I HATE the Dr. Phil coined go-to term of lifestyle change. I abhor, deplore, dislike, and overall loathe that pretentious little phrase. Dr. Phil might not have been the instigator of it, but he's the one I remember first saying it years ago. Personally, I blame him.
Because in my mind a lifestyle change has a feeling of immediacy behind it--the birth of a new baby, being in a car wreck and losing a body part, or finding out you have cancer or some other life-threatening disease. These events are truly life changing.
Let's face it, when we are on the weight-loss journey, there's nothing immediate about it! It's a freaking slow process! Let's take a quick gander into my own recent experiences.
- I gained 7 pounds of weight on a two-week vacation in late July-early August. Admittedly, I was literally licking my plate clean in some restaurants. Yes, the food was THAT good.
- It took me 9 weeks to lose that excess baggage and return to my pre-vacation weight.
Granted, I wasn't killing myself to lose my vacation weight, but I had to slowly change my behavior and my mindset into thinking about how I ate again. And this segues very nicely into my preferred, though outdated, terminology of behavior modification.
When you start your weight loss journey you need to be in the right place mentally. It all starts with small changes, which is why I truly love the new Weight Watcher program. If you are seriously obese, they don't force you to survive on only 26 points (the lowest amount of daily points) a day. NO. They start you up on the high end of the point system and adjust the point values as you lose weight, which allows you to modify your eating habits.
With the amount of weight I had to lose, my point values remained constant at 26, but I know of others who when they reached a certain weight, they had to lose a point or two. By this time, they were usually ready for the next step in the process and it wasn't as painful as going cold turkey.
When you start to change your habits, you have to make choices. Sometimes you have to forgo eating at your favorite restaurant for a month or three to get into the correct frame of mind to make good choices at those restaurants.
After I found out I was pregnant, I had to stop eating at three restaurants because I ALWAYS ordered an alcoholic beverage (wine, beer, or margarita). I had to modify my choice of restaurants to allow myself to be successful so I wouldn't imbibe at those places.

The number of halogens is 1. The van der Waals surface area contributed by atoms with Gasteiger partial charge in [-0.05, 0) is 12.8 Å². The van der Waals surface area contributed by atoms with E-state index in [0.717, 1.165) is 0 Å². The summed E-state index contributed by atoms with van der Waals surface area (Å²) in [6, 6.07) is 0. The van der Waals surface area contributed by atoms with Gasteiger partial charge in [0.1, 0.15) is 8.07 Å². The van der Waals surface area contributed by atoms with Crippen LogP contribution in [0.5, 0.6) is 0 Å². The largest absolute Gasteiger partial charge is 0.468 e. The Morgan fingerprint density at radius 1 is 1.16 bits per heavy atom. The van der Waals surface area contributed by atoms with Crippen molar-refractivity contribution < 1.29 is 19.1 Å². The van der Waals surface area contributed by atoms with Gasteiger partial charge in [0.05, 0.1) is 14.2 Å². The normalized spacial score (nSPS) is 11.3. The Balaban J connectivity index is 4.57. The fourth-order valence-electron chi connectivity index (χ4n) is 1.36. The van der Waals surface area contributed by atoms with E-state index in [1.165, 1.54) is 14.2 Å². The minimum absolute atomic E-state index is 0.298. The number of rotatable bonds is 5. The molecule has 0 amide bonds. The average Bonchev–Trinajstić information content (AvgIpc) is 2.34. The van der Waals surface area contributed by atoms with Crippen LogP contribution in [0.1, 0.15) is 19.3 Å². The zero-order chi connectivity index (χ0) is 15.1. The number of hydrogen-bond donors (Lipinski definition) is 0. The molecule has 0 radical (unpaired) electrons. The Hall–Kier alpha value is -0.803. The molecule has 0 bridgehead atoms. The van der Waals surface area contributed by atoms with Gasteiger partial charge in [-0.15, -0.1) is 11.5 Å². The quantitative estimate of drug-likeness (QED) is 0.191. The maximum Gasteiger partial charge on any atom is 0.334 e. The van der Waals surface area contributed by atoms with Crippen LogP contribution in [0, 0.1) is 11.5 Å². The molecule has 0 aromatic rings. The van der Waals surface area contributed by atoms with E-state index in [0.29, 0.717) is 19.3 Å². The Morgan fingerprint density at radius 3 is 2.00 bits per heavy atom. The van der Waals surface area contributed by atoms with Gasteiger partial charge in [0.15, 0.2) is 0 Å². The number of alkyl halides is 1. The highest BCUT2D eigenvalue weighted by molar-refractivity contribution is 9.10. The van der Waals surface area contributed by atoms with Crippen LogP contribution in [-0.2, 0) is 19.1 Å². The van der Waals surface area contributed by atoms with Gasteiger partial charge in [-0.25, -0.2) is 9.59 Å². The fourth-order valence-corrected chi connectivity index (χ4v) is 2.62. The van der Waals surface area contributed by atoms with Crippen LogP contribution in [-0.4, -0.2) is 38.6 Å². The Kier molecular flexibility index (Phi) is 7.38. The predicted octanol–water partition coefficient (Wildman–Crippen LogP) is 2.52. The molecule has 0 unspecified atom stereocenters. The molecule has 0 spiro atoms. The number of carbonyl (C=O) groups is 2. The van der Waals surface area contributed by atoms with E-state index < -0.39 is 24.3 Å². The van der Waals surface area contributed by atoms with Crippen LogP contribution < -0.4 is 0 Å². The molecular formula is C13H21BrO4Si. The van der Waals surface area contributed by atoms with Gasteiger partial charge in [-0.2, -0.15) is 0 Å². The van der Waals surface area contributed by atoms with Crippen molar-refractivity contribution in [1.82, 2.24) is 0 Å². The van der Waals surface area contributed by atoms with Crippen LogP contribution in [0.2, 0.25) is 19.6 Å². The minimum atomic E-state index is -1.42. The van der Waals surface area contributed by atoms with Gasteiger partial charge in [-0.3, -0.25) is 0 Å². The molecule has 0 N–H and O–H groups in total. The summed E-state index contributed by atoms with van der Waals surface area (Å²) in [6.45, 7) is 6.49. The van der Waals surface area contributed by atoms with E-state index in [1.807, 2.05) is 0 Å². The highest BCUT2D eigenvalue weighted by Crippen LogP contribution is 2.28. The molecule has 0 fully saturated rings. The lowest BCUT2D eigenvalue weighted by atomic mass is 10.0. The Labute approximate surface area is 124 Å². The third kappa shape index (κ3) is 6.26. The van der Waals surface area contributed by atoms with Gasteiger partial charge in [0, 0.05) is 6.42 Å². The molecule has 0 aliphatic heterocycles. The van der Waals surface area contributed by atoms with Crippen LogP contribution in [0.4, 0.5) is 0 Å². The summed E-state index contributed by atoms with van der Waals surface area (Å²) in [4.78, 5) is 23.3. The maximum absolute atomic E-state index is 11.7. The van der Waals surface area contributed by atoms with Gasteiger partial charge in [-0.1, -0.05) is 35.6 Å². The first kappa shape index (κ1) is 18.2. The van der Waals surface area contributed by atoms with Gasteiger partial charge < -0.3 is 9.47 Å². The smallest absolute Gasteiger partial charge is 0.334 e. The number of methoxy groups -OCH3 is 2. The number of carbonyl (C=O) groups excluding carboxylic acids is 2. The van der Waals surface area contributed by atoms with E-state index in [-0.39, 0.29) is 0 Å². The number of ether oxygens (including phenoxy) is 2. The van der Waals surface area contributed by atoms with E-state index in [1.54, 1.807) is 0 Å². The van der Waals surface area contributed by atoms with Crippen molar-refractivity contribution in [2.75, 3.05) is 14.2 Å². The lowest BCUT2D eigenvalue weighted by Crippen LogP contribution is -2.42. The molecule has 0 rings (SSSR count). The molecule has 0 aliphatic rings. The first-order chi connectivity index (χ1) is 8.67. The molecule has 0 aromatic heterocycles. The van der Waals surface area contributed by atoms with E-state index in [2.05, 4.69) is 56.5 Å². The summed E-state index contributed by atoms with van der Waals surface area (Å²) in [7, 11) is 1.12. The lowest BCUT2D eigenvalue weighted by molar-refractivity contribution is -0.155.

All that boring stuff involving weighing and measuring of your food will eventually pay off when you eat out. You will learn what a real portion size is and modify your eating no more than one real serving.
You aren't going to run a 5 K when you decide to lose weight. Why do you think there are conditioning programs called, "Couch Potato to 5K in X weeks"? Because you can't just start exercising if you haven't done anything in years. It's a slow process to modify your ability to exercise. You have to slowly build up flexibility and strength.
I didn't start power walking my first time out. I walked around the block for 20 minutes. That was all I could do at the time. When that got boring, I extended my walking time. And then when that didn't seem to give me what I needed, I increased my pace. I learned to tighten my muscles (especially abs!)with each walking step. When my pace was fact, but it felt like I wasn't getting the exercise I needed, I increased my stride length.
It was a slow process. Now I have been known to walk and pass joggers (I walk between 4.0-4.3 mph). For such a small person (I'm only 5'1"--with a big hair day!), I have a huge stride and can keep up with my 6'2" hubby.
Again, this didn't happen overnight. It took time to modify all my behaviors to get to my weight goal.
From the beginning of my weight loss journey to end of this transition, I can truly say I have made a lifestyle change, but it was through behavior modification.